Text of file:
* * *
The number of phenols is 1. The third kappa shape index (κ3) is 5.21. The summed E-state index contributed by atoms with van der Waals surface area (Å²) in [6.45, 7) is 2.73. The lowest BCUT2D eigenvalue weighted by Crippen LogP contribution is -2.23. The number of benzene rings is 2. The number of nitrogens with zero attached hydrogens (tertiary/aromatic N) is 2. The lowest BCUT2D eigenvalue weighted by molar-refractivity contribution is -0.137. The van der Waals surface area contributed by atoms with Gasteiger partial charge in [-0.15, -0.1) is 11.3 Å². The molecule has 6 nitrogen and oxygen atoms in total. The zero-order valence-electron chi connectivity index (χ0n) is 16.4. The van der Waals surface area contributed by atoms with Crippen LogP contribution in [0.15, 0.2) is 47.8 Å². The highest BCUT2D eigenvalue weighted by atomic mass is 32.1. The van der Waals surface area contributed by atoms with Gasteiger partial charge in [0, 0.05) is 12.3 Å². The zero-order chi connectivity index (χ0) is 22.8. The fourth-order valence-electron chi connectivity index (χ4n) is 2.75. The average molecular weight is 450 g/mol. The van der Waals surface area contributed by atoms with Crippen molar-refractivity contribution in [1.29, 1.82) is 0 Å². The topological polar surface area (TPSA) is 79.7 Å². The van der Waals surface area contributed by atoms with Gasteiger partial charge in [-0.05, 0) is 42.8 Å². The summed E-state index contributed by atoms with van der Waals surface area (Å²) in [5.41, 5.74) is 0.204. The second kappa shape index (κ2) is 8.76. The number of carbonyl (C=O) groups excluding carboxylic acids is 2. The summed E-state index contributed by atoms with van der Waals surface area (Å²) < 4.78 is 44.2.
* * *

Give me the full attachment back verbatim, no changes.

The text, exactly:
The number of phenols is 1. The third kappa shape index (κ3) is 5.21. The summed E-state index contributed by atoms with van der Waals surface area (Å²) in [6.45, 7) is 2.73. The lowest BCUT2D eigenvalue weighted by Crippen LogP contribution is -2.23. The number of benzene rings is 2. The number of nitrogens with zero attached hydrogens (tertiary/aromatic N) is 2. The lowest BCUT2D eigenvalue weighted by molar-refractivity contribution is -0.137. The van der Waals surface area contributed by atoms with Gasteiger partial charge in [-0.15, -0.1) is 11.3 Å². The molecule has 6 nitrogen and oxygen atoms in total. The zero-order valence-electron chi connectivity index (χ0n) is 16.4. The van der Waals surface area contributed by atoms with Crippen LogP contribution in [0.15, 0.2) is 47.8 Å². The highest BCUT2D eigenvalue weighted by atomic mass is 32.1. The van der Waals surface area contributed by atoms with Gasteiger partial charge in [0, 0.05) is 12.3 Å². The zero-order chi connectivity index (χ0) is 22.8. The fourth-order valence-electron chi connectivity index (χ4n) is 2.75. The average molecular weight is 450 g/mol. The van der Waals surface area contributed by atoms with Crippen molar-refractivity contribution in [1.29, 1.82) is 0 Å². The topological polar surface area (TPSA) is 79.7 Å². The van der Waals surface area contributed by atoms with Gasteiger partial charge in [-0.05, 0) is 42.8 Å². The summed E-state index contributed by atoms with van der Waals surface area (Å²) in [5.41, 5.74) is 0.204. The second kappa shape index (κ2) is 8.76. The number of carbonyl (C=O) groups excluding carboxylic acids is 2. The summed E-state index contributed by atoms with van der Waals surface area (Å²) < 4.78 is 44.2.